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dc.contributor.authorMandelzys, Michael
dc.date.accessioned2010-04-29 14:29:08 (GMT)
dc.date.available2010-04-29 14:29:08 (GMT)
dc.date.issued2010-04-29T14:29:08Z
dc.date.submitted2010
dc.identifier.urihttp://hdl.handle.net/10012/5120
dc.description.abstractThe implementation of automatic transit data collection via Automatic Vehicle Location (AVL) and Automatic Passenger Counting (APC) systems provides an opportunity to create large, detailed datasets of transit operations. These datasets are valuable because they provide an opportunity to evaluate and optimize transit operations using methods that were previously infeasible and without the need for expensive manual data collection. This thesis develops a methodology to utilize data collected by typical AVL/APC system installations in order to (a) develop advanced performance measures to quantify schedule adherence and (b) automatically determine the causes of poor schedule adherence. The methodology addresses the difficulty that many small to medium sized transit agencies have in utilizing the data being collected by proposing a methodology that can be automated, thereby reducing resource and expertise requirements and allowing the data to be more effectively utilized. The ultimate output of the proposed methodology includes the following: 1. A ranked list of routes by direction (for a given time period) that identifies routes with the poorest schedule adherence performance. 2. Performance measures within any given route, direction, and time period that identify which timepoints are contributing most to poor schedule adherence. 3. Statistics indicating identified causes of poor schedule adherence at individual timepoints. 4. A visualization aid to be used in conjunction with the cause statistics generated in Step 3 in order to develop an effective strategy for improving schedule adherence issues. With this information, transit agencies will be able to act proactively to improve their transit system, rather than wait until they discover problems on their own or hear complaints from passengers and drivers. The methodology is tested and demonstrated through application to AVL/APC system data from Grand River Transit, a public transit agency serving Waterloo Region in Ontario, Canada.en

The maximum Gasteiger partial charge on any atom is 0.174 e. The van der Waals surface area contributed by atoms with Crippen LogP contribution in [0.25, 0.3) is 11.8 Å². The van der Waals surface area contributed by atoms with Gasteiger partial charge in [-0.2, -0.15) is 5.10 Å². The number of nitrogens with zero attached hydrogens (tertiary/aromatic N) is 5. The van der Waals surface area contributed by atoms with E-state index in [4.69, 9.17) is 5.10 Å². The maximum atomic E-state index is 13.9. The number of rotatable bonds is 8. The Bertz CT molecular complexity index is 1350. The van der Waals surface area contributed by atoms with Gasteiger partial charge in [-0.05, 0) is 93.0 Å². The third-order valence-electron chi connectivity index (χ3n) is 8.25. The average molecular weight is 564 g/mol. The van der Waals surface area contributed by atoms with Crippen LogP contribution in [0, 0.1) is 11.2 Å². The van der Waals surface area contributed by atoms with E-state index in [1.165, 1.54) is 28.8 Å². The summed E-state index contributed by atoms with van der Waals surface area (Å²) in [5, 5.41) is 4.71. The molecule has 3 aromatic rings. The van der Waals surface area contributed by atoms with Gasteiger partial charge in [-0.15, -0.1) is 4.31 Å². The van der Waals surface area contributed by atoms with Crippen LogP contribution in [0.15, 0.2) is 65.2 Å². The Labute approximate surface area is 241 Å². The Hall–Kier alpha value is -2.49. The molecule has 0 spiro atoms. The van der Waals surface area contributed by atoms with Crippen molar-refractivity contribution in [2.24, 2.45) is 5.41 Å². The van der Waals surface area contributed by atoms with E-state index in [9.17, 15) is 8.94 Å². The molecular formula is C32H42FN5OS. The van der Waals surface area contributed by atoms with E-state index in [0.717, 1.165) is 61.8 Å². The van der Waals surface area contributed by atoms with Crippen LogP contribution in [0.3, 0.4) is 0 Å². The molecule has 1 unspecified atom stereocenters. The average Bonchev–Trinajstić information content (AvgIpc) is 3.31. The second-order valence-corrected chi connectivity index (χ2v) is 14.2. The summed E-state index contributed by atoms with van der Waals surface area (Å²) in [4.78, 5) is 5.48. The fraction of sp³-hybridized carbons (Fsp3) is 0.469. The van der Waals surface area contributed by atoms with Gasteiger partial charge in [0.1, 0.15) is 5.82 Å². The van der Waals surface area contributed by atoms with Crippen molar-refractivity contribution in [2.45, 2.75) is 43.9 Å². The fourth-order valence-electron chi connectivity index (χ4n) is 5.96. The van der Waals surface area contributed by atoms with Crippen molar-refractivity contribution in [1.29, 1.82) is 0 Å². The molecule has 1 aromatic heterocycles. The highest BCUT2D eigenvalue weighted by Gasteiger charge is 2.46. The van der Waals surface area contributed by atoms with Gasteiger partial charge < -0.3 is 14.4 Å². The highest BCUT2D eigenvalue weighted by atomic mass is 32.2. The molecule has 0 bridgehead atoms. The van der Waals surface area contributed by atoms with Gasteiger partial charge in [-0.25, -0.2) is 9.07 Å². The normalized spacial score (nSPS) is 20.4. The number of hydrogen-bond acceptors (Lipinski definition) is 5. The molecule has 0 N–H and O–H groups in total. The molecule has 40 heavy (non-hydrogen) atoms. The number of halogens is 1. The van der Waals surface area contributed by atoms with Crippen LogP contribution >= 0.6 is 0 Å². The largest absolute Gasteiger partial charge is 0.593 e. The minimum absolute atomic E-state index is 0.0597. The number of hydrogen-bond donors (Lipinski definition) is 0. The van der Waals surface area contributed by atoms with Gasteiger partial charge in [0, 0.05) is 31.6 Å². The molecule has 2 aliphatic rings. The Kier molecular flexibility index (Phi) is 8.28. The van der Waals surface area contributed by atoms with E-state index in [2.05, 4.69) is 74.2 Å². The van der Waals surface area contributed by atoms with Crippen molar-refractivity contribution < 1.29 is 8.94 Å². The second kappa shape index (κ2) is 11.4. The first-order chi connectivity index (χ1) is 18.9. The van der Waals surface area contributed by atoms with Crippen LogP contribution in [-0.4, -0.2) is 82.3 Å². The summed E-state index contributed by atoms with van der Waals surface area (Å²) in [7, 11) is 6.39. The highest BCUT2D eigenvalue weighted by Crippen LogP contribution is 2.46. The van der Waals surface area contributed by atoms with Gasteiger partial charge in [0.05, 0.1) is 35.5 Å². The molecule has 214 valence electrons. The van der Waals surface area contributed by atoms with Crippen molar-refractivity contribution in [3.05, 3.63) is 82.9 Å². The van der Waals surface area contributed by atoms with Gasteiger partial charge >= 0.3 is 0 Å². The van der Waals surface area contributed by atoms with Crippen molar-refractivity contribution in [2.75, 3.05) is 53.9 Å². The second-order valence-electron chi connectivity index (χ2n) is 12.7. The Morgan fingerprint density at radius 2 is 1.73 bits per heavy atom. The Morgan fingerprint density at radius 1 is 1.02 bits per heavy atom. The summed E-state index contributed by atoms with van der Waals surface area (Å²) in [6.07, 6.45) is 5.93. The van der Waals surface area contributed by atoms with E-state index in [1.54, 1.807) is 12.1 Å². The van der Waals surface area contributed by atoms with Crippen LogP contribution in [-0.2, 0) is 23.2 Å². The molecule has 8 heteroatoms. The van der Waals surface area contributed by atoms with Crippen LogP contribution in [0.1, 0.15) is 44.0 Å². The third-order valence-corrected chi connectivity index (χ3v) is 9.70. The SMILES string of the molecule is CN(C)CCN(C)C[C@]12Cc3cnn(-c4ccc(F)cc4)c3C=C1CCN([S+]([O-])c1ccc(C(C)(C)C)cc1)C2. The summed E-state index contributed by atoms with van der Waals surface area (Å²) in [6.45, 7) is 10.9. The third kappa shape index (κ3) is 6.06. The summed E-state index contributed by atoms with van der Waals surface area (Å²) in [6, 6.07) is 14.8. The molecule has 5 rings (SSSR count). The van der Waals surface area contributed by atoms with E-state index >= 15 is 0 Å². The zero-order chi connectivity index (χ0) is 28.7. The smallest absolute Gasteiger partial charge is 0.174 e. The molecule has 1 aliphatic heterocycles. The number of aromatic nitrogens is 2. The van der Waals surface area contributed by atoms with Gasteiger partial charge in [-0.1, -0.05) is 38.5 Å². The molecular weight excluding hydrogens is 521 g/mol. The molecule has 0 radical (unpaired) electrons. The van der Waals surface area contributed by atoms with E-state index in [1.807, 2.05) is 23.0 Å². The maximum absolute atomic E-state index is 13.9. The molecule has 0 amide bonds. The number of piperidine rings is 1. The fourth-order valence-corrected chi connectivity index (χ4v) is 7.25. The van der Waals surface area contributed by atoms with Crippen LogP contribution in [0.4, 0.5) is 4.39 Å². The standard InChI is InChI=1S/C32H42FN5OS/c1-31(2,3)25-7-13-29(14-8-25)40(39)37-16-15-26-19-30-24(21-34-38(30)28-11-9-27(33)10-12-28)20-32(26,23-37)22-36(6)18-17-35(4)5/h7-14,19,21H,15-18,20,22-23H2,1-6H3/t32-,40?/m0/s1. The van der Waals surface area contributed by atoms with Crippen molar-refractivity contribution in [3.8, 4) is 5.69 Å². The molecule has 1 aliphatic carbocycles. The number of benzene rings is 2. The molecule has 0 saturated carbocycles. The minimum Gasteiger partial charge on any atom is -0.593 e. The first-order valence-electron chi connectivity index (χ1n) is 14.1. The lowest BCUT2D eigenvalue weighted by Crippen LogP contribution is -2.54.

dc.language.isoenen
dc.publisherUniversity of Waterlooen
dc.subjectTransiten
dc.subjectAVLen
dc.subjectAPCen
dc.subjectSchedule Adherenceen
dc.subjectData Miningen
dc.titleUsing  Transit  AVL/APC  System  Data  to  Monitor  and  Improve  Schedule  Adherenceen
dc.typeMaster Thesisen
dc.pendingfalseen
dc.subject.programCivil Engineeringen
uws-etd.degree.departmentCivil and Environmental Engineeringen
uws-etd.degreeMaster of Applied Scienceen
uws.typeOfResourceTexten
uws.peerReviewStatusUnrevieweden
uws.scholarLevelGraduateen


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